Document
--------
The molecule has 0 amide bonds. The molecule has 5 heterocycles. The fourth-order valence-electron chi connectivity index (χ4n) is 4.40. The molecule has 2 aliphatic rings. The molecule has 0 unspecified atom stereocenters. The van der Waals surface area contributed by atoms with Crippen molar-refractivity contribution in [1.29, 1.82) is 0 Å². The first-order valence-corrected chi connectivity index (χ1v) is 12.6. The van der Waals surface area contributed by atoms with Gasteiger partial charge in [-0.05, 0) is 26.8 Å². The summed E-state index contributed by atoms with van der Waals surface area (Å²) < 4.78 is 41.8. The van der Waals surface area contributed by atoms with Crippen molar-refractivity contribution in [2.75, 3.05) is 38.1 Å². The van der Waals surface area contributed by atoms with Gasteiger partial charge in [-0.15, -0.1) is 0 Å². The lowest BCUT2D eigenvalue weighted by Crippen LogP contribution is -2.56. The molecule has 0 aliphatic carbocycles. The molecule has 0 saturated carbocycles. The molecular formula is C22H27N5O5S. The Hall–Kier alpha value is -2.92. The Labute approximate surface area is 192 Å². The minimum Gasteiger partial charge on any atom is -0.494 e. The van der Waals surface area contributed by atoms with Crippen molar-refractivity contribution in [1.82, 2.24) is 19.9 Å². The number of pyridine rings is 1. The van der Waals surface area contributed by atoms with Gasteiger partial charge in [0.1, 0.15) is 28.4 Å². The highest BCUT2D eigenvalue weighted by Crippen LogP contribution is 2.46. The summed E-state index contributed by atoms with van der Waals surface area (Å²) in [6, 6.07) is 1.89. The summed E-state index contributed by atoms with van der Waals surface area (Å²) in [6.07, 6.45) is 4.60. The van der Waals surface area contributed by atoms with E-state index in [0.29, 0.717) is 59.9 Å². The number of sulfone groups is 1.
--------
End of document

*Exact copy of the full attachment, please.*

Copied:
The molecule has 0 amide bonds. The molecule has 5 heterocycles. The fourth-order valence-electron chi connectivity index (χ4n) is 4.40. The molecule has 2 aliphatic rings. The molecule has 0 unspecified atom stereocenters. The van der Waals surface area contributed by atoms with Crippen molar-refractivity contribution in [1.29, 1.82) is 0 Å². The first-order valence-corrected chi connectivity index (χ1v) is 12.6. The van der Waals surface area contributed by atoms with Gasteiger partial charge in [-0.05, 0) is 26.8 Å². The summed E-state index contributed by atoms with van der Waals surface area (Å²) < 4.78 is 41.8. The van der Waals surface area contributed by atoms with Crippen molar-refractivity contribution in [2.75, 3.05) is 38.1 Å². The van der Waals surface area contributed by atoms with Gasteiger partial charge in [-0.15, -0.1) is 0 Å². The lowest BCUT2D eigenvalue weighted by Crippen LogP contribution is -2.56. The molecule has 0 aliphatic carbocycles. The molecule has 0 saturated carbocycles. The molecular formula is C22H27N5O5S. The Hall–Kier alpha value is -2.92. The Labute approximate surface area is 192 Å². The minimum Gasteiger partial charge on any atom is -0.494 e. The van der Waals surface area contributed by atoms with Crippen molar-refractivity contribution in [1.82, 2.24) is 19.9 Å². The number of pyridine rings is 1. The van der Waals surface area contributed by atoms with Gasteiger partial charge in [0.1, 0.15) is 28.4 Å². The highest BCUT2D eigenvalue weighted by Crippen LogP contribution is 2.46. The summed E-state index contributed by atoms with van der Waals surface area (Å²) in [6, 6.07) is 1.89. The summed E-state index contributed by atoms with van der Waals surface area (Å²) in [6.07, 6.45) is 4.60. The van der Waals surface area contributed by atoms with E-state index in [0.29, 0.717) is 59.9 Å². The number of sulfone groups is 1.